How To Properly Clean Pumpkin Seeds Before Roasting

jack-o-lantern being gutted
jack-o-lantern being gutted - Longfin Media/Shutterstock

Pumpkins are one of the many gifts autumn brings. Some of us simply enjoy pumpkins for their tasty contribution to soups and baked goods, while others enjoy these fruits purely for aesthetics. However you enjoy pumpkins, consider using the whole gourd next time you take one of them home. This isn't only to prevent waste because the real treat is inside your pumpkin, suspended in all those ooey-gooey guts –- all those beautiful, nutritious, delicious pumpkin seeds. For those of you who've never known the joy of roasting your own pumpkin seeds but have serious trepidation about the process, fear not: cleaning all the slimy bits off may be easier than you think.

When most people carve their jack-o-lanterns, they scoop all the insides out and throw them away. We get it; it's messy and quite the sensory nightmare. But in all the tangled vines of fibrous orange mess lies buried the treasure –- those white oval hulls with the seeds, or pepitas, inside. So, how do you separate the treat from the chaff? It all starts with a bowl of water.

Read more: 8 Baking Sheet Mistakes You Want To Avoid

Picking Out The Pulp

Pumpkin with its seeds
Pumpkin with its seeds - Ahphotoswpg/Getty Images

Scoop the pumpkin guts into a large bowl. The bowl should be big enough to cover the seeds (and accompanying goo) with water by at least a few inches. Be sure that the stuff is completely covered; the more space and water there is in the bowl, the more easily you'll be able to separate the fibrous material from the seeds. Some of the seeds will float to the top: scoop them out with a slotted spoon and place them in a colander for later. The seeds, though free from their gooey binds, will still feel slimy -- don't worry, this is normal.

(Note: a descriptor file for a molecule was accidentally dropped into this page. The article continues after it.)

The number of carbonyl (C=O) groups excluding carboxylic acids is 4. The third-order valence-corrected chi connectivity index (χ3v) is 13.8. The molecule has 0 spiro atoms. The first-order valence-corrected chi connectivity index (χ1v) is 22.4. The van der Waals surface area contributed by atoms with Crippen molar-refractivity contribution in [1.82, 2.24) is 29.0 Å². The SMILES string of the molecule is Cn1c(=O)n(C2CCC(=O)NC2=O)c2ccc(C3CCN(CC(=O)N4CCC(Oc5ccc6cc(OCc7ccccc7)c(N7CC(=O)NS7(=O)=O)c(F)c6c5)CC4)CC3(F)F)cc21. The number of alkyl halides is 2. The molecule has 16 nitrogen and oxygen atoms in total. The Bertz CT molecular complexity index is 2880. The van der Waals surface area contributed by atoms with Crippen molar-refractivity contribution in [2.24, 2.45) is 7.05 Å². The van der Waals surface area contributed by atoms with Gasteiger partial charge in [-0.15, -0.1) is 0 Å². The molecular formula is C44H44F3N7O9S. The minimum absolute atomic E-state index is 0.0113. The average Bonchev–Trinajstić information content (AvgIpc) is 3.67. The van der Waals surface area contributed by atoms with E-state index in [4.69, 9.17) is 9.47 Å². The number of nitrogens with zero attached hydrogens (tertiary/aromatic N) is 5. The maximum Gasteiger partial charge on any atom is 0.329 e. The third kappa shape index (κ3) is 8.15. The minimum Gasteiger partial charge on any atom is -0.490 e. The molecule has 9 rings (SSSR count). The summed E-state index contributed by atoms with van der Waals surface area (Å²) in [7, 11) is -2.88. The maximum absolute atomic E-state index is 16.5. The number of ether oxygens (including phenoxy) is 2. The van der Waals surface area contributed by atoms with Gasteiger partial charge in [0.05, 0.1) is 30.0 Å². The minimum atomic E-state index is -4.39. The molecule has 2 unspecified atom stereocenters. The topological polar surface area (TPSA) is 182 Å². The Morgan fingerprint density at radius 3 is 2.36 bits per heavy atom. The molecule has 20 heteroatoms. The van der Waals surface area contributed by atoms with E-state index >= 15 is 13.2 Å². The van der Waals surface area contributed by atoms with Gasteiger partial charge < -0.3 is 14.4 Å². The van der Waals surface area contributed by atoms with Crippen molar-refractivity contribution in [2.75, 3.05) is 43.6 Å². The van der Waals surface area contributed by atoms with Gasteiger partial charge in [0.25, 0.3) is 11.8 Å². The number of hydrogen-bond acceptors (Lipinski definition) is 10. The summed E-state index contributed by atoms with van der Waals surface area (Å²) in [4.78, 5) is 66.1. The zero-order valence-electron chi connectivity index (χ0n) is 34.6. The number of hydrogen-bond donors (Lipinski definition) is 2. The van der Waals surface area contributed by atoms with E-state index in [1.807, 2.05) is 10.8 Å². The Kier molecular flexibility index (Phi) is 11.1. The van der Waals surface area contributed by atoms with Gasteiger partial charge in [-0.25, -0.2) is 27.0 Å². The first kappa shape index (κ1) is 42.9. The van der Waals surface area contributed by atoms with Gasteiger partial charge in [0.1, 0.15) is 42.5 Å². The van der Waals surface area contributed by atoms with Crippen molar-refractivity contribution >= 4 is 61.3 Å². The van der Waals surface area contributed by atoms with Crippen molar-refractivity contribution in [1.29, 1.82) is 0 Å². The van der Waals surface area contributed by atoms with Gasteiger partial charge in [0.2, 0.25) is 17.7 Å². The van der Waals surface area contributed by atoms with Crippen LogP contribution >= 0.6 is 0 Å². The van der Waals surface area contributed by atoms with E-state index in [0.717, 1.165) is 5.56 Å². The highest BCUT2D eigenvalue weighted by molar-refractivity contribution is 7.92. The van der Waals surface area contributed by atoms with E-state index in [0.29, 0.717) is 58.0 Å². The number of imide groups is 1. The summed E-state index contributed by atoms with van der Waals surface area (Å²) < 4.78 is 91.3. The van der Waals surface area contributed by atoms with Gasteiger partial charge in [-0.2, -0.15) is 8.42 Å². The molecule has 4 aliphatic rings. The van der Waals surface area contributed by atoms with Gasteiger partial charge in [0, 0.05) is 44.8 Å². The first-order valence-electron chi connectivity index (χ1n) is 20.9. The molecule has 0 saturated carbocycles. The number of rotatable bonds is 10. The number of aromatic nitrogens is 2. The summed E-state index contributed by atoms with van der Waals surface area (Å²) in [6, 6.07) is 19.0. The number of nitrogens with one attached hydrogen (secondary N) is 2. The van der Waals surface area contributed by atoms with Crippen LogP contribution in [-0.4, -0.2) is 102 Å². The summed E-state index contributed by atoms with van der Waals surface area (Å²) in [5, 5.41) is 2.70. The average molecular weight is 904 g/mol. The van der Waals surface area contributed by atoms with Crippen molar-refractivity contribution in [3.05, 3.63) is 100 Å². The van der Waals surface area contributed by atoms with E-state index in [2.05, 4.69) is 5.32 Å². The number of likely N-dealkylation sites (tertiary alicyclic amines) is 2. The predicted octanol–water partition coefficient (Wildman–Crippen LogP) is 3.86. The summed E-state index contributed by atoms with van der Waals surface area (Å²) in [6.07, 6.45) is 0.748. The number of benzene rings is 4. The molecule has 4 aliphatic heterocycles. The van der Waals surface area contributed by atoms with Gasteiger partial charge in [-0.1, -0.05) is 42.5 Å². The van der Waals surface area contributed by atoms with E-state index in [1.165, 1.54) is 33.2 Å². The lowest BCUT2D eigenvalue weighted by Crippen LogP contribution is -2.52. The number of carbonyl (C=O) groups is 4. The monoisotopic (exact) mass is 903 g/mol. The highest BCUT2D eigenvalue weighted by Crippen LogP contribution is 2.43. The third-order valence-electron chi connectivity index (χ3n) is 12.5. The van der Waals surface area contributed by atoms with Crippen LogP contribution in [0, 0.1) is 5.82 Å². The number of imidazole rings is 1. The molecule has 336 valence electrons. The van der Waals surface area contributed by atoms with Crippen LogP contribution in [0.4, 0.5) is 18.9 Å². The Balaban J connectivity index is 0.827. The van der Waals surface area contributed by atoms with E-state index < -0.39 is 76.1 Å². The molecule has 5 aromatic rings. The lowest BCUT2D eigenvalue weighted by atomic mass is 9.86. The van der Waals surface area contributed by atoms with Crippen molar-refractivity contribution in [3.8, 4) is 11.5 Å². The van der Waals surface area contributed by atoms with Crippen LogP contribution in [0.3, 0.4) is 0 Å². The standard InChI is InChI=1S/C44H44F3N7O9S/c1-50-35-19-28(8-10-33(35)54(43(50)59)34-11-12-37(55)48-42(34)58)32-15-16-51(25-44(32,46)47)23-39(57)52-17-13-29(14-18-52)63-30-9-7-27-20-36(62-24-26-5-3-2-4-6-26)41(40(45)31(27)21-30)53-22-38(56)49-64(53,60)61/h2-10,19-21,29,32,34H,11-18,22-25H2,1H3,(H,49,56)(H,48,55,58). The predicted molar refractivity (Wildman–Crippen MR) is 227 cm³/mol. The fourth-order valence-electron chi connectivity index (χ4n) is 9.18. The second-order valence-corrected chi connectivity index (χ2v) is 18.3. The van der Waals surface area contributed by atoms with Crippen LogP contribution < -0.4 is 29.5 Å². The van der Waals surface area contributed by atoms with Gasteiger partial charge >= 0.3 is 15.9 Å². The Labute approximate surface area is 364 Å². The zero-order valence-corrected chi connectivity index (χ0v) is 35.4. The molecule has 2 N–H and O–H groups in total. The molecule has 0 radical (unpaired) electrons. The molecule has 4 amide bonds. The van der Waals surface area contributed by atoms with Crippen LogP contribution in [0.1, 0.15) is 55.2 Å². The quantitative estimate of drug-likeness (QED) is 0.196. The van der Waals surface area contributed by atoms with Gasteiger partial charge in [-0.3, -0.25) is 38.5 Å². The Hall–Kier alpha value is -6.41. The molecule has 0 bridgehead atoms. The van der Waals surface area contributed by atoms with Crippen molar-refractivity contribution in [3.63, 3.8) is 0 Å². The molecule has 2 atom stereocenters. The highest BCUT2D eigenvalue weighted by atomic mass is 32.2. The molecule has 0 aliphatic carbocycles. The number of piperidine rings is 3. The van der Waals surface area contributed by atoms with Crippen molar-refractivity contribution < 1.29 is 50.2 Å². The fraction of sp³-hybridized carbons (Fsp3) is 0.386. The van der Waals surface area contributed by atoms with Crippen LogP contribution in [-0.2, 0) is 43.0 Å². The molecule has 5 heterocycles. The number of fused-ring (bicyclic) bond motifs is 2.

Start to dislodge the remaining seeds from the pulp by agitating the seeds in the water, then pull out as much of the mushy bits as possible. Don't stir up the water too much, or you'll risk breaking the pulp apart, making the process more difficult in the long run. If you really want to commit to no waste, the pumpkin goo makes terrific compost. Just be sure to get all those seeds unless you won't mind a surprise compost pumpkin patch.

Dry As A Bone

Pumpkin seeds in colander
Pumpkin seeds in colander - Celeste Jenkins/Shutterstock

When you're confident that the pulp is gone, put all the seeds into a colander and give them a thorough rinse. Again -- they'll be a little slimy even after the second bath, but it's not a big deal so long as the massive pieces of pulp have been removed. Now that you have a boatload of freshly scooped and bathed pumpkin seeds, you'll want to let them dry out.

Spread the seeds onto a baking sheet lined with parchment paper. (You may need a second sheet if you have a large pumpkin or multiples.) Be sure to lay the seeds out evenly and try not to overlap them -- they'll need decent air circulation to prevent any molding. If you're looking for an excellent crunch, boil the seeds in their hulls before drying them out. When it comes time to roast, feel free to add any seasoning you like in addition to salt (baking spices or even cayenne pepper!), and remember: the longer the pumpkin seeds are left to sit, the less time and lower temperature will be required in the oven. By following a few easy steps, you can enjoy every bit of your pumpkins this fall.

Read the original article on Daily Meal.